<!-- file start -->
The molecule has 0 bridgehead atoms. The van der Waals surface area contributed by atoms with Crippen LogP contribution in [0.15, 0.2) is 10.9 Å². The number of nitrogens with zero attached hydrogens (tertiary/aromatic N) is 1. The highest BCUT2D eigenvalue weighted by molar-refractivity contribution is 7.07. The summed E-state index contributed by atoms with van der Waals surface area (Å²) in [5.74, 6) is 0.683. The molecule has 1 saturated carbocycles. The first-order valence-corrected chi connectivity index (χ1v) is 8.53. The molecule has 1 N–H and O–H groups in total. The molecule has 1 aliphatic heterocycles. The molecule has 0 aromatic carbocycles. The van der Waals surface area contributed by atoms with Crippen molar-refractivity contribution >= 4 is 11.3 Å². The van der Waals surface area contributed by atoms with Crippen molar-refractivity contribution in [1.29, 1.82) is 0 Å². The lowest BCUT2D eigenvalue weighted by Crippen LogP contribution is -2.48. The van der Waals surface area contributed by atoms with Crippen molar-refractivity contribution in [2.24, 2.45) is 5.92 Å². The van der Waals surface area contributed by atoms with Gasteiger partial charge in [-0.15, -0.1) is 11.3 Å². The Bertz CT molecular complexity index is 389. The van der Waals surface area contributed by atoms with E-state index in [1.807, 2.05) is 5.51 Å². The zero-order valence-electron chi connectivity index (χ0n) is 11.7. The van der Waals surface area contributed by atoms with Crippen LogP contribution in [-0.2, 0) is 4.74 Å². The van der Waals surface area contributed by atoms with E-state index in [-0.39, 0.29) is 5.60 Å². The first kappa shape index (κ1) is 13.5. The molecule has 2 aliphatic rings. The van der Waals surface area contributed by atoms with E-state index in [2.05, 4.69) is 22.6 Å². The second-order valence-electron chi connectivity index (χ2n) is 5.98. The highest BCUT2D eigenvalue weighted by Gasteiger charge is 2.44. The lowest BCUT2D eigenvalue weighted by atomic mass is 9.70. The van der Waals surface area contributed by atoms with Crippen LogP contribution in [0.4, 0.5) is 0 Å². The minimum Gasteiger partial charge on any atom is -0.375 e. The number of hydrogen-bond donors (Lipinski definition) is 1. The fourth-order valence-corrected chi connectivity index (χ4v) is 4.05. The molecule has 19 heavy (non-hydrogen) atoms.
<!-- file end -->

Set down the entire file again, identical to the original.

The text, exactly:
The molecule has 0 bridgehead atoms. The van der Waals surface area contributed by atoms with Crippen LogP contribution in [0.15, 0.2) is 10.9 Å². The number of nitrogens with zero attached hydrogens (tertiary/aromatic N) is 1. The highest BCUT2D eigenvalue weighted by molar-refractivity contribution is 7.07. The summed E-state index contributed by atoms with van der Waals surface area (Å²) in [5.74, 6) is 0.683. The molecule has 1 saturated carbocycles. The first-order valence-corrected chi connectivity index (χ1v) is 8.53. The molecule has 1 N–H and O–H groups in total. The molecule has 1 aliphatic heterocycles. The molecule has 0 aromatic carbocycles. The van der Waals surface area contributed by atoms with Crippen molar-refractivity contribution >= 4 is 11.3 Å². The van der Waals surface area contributed by atoms with Crippen molar-refractivity contribution in [1.29, 1.82) is 0 Å². The lowest BCUT2D eigenvalue weighted by Crippen LogP contribution is -2.48. The van der Waals surface area contributed by atoms with Crippen molar-refractivity contribution in [2.24, 2.45) is 5.92 Å². The van der Waals surface area contributed by atoms with Gasteiger partial charge in [-0.15, -0.1) is 11.3 Å². The Bertz CT molecular complexity index is 389. The van der Waals surface area contributed by atoms with E-state index in [1.807, 2.05) is 5.51 Å². The zero-order valence-electron chi connectivity index (χ0n) is 11.7. The van der Waals surface area contributed by atoms with Crippen LogP contribution in [-0.2, 0) is 4.74 Å². The van der Waals surface area contributed by atoms with E-state index in [-0.39, 0.29) is 5.60 Å². The first kappa shape index (κ1) is 13.5. The molecule has 2 aliphatic rings. The van der Waals surface area contributed by atoms with E-state index in [2.05, 4.69) is 22.6 Å². The second-order valence-electron chi connectivity index (χ2n) is 5.98. The highest BCUT2D eigenvalue weighted by Gasteiger charge is 2.44. The lowest BCUT2D eigenvalue weighted by atomic mass is 9.70. The van der Waals surface area contributed by atoms with Crippen LogP contribution in [0.4, 0.5) is 0 Å². The minimum Gasteiger partial charge on any atom is -0.375 e. The number of hydrogen-bond donors (Lipinski definition) is 1. The fourth-order valence-corrected chi connectivity index (χ4v) is 4.05. The molecule has 19 heavy (non-hydrogen) atoms.